Worse, if the baby is unhappy, he can’t self-soothe because he can’t reach his face nor be immediately cuddled by a parent. And what’s fun about having your head jerked up and surrounded by inflated PVC? Not to mention the whole solitary confinement tub some parents use.

There are a bunch of neck-float videos on Youtube, and the one thing they have in common is… nonplussed babies. Sometimes they smile, but mostly they just stare blankly. They pale in comparison to the excited, elated enthusiasm I’ve seen a baby exhibit being held in a pool or even while sitting in a bathing tub.

Oh, but surely there are neck defenders who will tell me I’m wrong. I took my lumps last year for essentially calling out Bumbo-style seats as a perversion of nature.

Perhaps parents of babies who have a disability requiring swim therapy can mount a case. I’ll buy that defense if a medical expert says a neck float is better than holding your baby.

Or you could say I’ve closed my mind to how other cultures do things, but in my defense, I suck snot, and that’s a particularly un-American activity for parents.

Maybe this phenomenon just needs a marketing makeover to become popular in America.

Call it bucket swimming…. It’s a compact athletic activity for apartment dwelling families. Why, I fondly remember Tuesday mornings from my own childhood. When we heard the garbage truck rumbling down the street we knew it meant hours of fun swimming in the freshly emptied trash can. Ahh, good times.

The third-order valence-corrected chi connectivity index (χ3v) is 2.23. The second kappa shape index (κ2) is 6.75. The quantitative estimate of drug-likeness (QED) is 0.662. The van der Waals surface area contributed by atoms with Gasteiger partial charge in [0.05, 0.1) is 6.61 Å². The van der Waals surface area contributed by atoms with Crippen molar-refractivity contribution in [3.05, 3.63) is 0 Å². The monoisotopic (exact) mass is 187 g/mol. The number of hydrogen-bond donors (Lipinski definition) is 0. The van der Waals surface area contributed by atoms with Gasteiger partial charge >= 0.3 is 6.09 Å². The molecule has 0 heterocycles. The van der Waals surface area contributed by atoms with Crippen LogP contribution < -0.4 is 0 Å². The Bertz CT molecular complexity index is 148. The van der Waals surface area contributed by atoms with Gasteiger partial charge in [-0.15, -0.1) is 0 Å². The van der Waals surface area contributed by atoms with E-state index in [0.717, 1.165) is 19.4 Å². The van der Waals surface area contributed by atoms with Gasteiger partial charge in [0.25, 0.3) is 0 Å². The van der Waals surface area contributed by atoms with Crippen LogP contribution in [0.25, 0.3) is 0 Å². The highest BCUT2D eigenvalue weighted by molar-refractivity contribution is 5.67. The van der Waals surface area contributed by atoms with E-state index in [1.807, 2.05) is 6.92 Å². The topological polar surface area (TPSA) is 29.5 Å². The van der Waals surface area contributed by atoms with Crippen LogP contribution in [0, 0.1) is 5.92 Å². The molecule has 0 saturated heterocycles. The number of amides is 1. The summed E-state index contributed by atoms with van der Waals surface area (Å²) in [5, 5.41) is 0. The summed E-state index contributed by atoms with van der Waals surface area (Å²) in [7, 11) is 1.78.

Okay, I’m done. This whole thing makes me want to throw ping pong balls at my son’s head in a vane attempt to win a carnival goldfish.

Photo of carnival glass bowls filled with colored water and live goldfish. Photo by McBeth via Flickr.

Thanks to Flickr user McBeth for the wonderful photo.

Comments

21 Responses to “Baby Neck Floats: Awesome Fun or Sign we are Doomed as a Species?”

  1. Molly says:

    Honestly, that is the most horrifying and heart breaking thing I have ever seen.

    When has suspending an infant by its head ever been thought of as a good idea????

    March 27th, 2009 at 6:04 am

  2. Laura says:

    I could never do that to a child. Makes me feel sick.

    March 27th, 2009 at 7:58 am

  3. Christy says:

    What a scary concept!!

    March 27th, 2009 at 9:45 am

  4. Kathleen says: